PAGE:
With a mandatory mask rule now in effect for Durham Region, the onus is on businesses to implement policies ensuring their customerscomply. But some have already seen pushback after posting how they were handling the bylaw online.
“For us, we are put in a situation where we have to deal with it best we can,” says the co-owner of Deadly Grounds Coffee in Courtice, Brad Mavin.
“We’re not police, we’re not bylaw. We’re just trying to work with what they outlined for us.”
The company posted a message on its social media accounts that said, in part, “Our staff will be wearing theirs while indoors as per the rules. Please do not argue with us.”
“We are enforcing these rules both for your safety and it is a requirement that if not followed, could result in a fine.”
It’s not a popular decision for everyone. A number of small groups have spoken out against mask bylaws, one group even deliberately boarding the TTC in Toronto without masks.
Mavin says when the company posted on social media, there was a bit of pushback.
“We’ve had a couple of those people this morning, but you know, we can’t really front on those people. We’re just looking out for the best interest for our customers and our staff,” says Mavin.
It’s the dilemma most Durham businesses face now. After being shut down for months, they say they need to comply.
And for the most part, it seems customers are fine with it.
“Do you wear a seatbelt when you drive? Well, why not wear a mask,” says customer Josh Kowalchuk. “I think the pushback on people is ridiculous.”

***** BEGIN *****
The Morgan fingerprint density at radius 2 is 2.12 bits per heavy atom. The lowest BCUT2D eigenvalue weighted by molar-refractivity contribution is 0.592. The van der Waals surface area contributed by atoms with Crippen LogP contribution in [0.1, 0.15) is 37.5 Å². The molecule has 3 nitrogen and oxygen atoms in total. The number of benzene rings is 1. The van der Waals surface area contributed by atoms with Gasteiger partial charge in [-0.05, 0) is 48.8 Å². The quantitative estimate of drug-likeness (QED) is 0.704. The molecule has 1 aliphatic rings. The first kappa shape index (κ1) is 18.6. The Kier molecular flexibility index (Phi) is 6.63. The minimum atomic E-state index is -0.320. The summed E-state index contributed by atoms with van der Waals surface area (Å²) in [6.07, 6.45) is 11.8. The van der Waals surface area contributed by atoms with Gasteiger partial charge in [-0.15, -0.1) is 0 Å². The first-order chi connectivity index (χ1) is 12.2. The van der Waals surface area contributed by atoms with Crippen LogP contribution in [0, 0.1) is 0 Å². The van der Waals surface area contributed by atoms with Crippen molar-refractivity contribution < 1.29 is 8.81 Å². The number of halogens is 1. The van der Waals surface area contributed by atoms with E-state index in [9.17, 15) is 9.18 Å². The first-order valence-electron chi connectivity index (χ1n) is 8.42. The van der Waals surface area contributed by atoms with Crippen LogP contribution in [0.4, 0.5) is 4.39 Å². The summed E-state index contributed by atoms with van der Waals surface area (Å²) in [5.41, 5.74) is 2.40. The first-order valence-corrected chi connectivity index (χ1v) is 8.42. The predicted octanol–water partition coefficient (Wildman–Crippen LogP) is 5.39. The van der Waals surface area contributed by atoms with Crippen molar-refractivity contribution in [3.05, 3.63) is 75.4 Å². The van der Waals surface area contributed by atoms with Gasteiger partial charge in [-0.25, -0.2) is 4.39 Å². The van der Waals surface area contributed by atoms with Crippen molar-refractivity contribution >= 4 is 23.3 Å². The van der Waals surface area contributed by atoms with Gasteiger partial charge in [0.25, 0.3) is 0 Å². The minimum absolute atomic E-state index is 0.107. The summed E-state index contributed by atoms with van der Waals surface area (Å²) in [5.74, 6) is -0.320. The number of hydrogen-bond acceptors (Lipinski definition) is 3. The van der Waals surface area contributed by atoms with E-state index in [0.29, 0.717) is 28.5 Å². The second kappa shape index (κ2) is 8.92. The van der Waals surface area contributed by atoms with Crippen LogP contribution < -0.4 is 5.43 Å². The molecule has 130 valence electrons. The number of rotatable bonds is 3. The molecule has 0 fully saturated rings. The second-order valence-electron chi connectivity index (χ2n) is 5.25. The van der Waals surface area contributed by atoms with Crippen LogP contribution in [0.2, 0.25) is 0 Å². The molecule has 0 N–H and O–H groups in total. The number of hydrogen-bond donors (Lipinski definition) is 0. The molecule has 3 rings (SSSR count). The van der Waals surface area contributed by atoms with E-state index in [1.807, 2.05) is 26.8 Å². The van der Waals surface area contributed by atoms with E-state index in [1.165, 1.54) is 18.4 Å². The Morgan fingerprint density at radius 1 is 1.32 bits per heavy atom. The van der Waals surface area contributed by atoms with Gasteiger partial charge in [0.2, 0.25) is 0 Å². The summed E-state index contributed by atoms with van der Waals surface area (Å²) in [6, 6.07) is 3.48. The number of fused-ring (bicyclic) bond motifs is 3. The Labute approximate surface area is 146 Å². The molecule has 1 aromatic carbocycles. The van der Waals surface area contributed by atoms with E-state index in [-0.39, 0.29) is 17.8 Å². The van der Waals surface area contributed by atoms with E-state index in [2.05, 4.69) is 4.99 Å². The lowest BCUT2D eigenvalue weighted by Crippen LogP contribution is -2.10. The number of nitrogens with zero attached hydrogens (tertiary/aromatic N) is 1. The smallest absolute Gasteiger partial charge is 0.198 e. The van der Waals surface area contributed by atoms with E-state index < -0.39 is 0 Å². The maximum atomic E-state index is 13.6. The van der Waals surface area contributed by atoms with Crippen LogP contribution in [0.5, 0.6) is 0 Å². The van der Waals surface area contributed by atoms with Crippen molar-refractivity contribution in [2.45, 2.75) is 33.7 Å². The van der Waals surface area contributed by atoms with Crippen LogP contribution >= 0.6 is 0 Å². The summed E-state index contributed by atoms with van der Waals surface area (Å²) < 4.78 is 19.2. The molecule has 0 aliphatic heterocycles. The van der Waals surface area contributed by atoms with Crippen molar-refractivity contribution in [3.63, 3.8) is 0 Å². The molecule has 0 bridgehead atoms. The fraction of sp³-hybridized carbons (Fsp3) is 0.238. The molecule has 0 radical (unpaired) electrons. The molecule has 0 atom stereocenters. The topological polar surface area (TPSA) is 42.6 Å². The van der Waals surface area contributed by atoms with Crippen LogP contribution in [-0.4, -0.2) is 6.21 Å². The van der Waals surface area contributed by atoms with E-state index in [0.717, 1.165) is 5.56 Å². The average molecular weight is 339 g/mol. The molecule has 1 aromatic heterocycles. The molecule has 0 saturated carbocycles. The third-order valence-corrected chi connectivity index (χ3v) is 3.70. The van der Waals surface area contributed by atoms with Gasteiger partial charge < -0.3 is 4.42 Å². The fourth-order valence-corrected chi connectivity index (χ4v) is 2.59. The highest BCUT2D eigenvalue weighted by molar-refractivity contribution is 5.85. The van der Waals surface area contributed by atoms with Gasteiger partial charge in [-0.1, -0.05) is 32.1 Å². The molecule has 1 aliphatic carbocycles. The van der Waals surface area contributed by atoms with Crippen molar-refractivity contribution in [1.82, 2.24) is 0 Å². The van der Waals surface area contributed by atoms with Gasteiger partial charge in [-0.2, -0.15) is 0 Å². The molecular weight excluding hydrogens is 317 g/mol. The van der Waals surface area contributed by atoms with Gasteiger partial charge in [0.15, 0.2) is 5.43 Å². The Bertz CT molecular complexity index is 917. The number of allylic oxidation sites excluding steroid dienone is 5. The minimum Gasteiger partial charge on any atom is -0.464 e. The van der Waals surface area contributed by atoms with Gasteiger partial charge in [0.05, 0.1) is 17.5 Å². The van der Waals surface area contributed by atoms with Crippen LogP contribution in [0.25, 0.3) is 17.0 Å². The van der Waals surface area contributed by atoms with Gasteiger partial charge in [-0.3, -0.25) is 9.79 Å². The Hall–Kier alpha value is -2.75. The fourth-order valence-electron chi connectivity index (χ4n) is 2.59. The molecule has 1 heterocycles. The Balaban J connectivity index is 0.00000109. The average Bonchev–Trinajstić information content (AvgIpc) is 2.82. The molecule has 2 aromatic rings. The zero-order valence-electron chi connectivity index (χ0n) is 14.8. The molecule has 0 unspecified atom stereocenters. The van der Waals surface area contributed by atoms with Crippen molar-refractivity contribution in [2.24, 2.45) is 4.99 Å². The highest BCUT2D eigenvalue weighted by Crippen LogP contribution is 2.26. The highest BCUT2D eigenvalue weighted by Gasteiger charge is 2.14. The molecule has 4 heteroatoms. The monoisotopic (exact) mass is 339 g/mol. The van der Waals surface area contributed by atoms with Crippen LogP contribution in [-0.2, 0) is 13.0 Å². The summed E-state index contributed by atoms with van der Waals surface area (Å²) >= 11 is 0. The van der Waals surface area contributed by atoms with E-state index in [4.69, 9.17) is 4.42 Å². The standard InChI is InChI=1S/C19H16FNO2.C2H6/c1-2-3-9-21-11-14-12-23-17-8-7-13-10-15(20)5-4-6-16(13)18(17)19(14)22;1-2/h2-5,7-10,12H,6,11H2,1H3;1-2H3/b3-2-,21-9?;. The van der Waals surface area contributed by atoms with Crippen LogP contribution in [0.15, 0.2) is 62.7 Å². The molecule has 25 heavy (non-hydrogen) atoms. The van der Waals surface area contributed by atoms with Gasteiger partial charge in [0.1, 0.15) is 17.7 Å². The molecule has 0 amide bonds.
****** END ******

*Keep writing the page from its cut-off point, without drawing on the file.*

Mavin, who also co-owns 8-Bit cafe in Whitby, says it’s been a challenge trying to field the backlash, mostly coming from a small portion of people claiming a mask policy is an infringement on their rights. He says when it comes down to it, his businesses’ hands are tied and people have to be patient.
“We’re going to be working with those people that are anti-mask people and serve them as well. But don’t make us a target, don’t come at us and say, ‘Well, you’re doing this.’ We all have to do this. We’re in this together.”
That sentiment was echoed by the owner of The Artery Original Tattoos, Jeff Cook.
He has had to use masks since reopening amid the coronavirus pandemic and says he supports having them all around.
“A lot of sources are ignoring science and ignoring just the basic decency of looking out for your community.”
Chief medical officer of health Dr. Robert Kyle implemented the policy this week. Non-medical masks and face coverings are now required in most indoor public spaces. This includes shopping malls, retail, convenience stores and other public enclosed spaces.
“Indoor places increases the opportunity for people who are exposed, not exposed to mix and match,” says Kyle.
He adds that with the culture of wearing masks, the region and the country will be better poised for a potential second wave of COVID-19.
“It’s all for the greater good. It’s about we, in addition to me.”
When it comes to enforcement in Durham, the region says it will be progressive and focused on education.
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